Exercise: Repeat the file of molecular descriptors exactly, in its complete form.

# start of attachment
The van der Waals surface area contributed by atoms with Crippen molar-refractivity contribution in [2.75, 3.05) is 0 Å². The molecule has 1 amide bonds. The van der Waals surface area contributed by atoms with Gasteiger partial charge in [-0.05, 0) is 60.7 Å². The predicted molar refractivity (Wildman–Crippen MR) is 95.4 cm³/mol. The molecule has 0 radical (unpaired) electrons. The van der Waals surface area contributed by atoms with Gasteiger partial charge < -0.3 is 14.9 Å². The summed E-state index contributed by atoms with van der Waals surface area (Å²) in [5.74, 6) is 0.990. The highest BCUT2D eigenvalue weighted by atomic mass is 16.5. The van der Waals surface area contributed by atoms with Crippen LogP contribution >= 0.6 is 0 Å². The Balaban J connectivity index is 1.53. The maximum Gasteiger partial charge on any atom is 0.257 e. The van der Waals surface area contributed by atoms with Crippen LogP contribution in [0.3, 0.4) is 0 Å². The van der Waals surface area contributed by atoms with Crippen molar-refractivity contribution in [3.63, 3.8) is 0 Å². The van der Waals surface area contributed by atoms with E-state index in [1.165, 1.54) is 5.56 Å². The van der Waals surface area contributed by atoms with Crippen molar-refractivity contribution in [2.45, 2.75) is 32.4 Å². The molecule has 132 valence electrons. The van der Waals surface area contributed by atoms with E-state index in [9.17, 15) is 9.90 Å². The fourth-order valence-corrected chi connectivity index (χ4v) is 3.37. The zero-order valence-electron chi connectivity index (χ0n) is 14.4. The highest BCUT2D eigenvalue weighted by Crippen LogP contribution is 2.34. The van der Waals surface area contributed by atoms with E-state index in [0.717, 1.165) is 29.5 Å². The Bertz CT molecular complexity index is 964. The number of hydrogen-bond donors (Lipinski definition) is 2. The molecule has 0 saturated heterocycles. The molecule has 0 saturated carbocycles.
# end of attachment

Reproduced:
The van der Waals surface area contributed by atoms with Crippen molar-refractivity contribution in [2.75, 3.05) is 0 Å². The molecule has 1 amide bonds. The van der Waals surface area contributed by atoms with Gasteiger partial charge in [-0.05, 0) is 60.7 Å². The predicted molar refractivity (Wildman–Crippen MR) is 95.4 cm³/mol. The molecule has 0 radical (unpaired) electrons. The van der Waals surface area contributed by atoms with Gasteiger partial charge < -0.3 is 14.9 Å². The summed E-state index contributed by atoms with van der Waals surface area (Å²) in [5.74, 6) is 0.990. The highest BCUT2D eigenvalue weighted by atomic mass is 16.5. The van der Waals surface area contributed by atoms with Crippen LogP contribution >= 0.6 is 0 Å². The Balaban J connectivity index is 1.53. The maximum Gasteiger partial charge on any atom is 0.257 e. The van der Waals surface area contributed by atoms with Crippen LogP contribution in [0.3, 0.4) is 0 Å². The van der Waals surface area contributed by atoms with Crippen molar-refractivity contribution in [3.63, 3.8) is 0 Å². The van der Waals surface area contributed by atoms with E-state index in [1.165, 1.54) is 5.56 Å². The van der Waals surface area contributed by atoms with Crippen molar-refractivity contribution in [2.45, 2.75) is 32.4 Å². The molecule has 132 valence electrons. The van der Waals surface area contributed by atoms with E-state index in [9.17, 15) is 9.90 Å². The fourth-order valence-corrected chi connectivity index (χ4v) is 3.37. The zero-order valence-electron chi connectivity index (χ0n) is 14.4. The highest BCUT2D eigenvalue weighted by Crippen LogP contribution is 2.34. The van der Waals surface area contributed by atoms with E-state index in [0.717, 1.165) is 29.5 Å². The Bertz CT molecular complexity index is 964. The number of hydrogen-bond donors (Lipinski definition) is 2. The molecule has 0 saturated heterocycles. The molecule has 0 saturated carbocycles.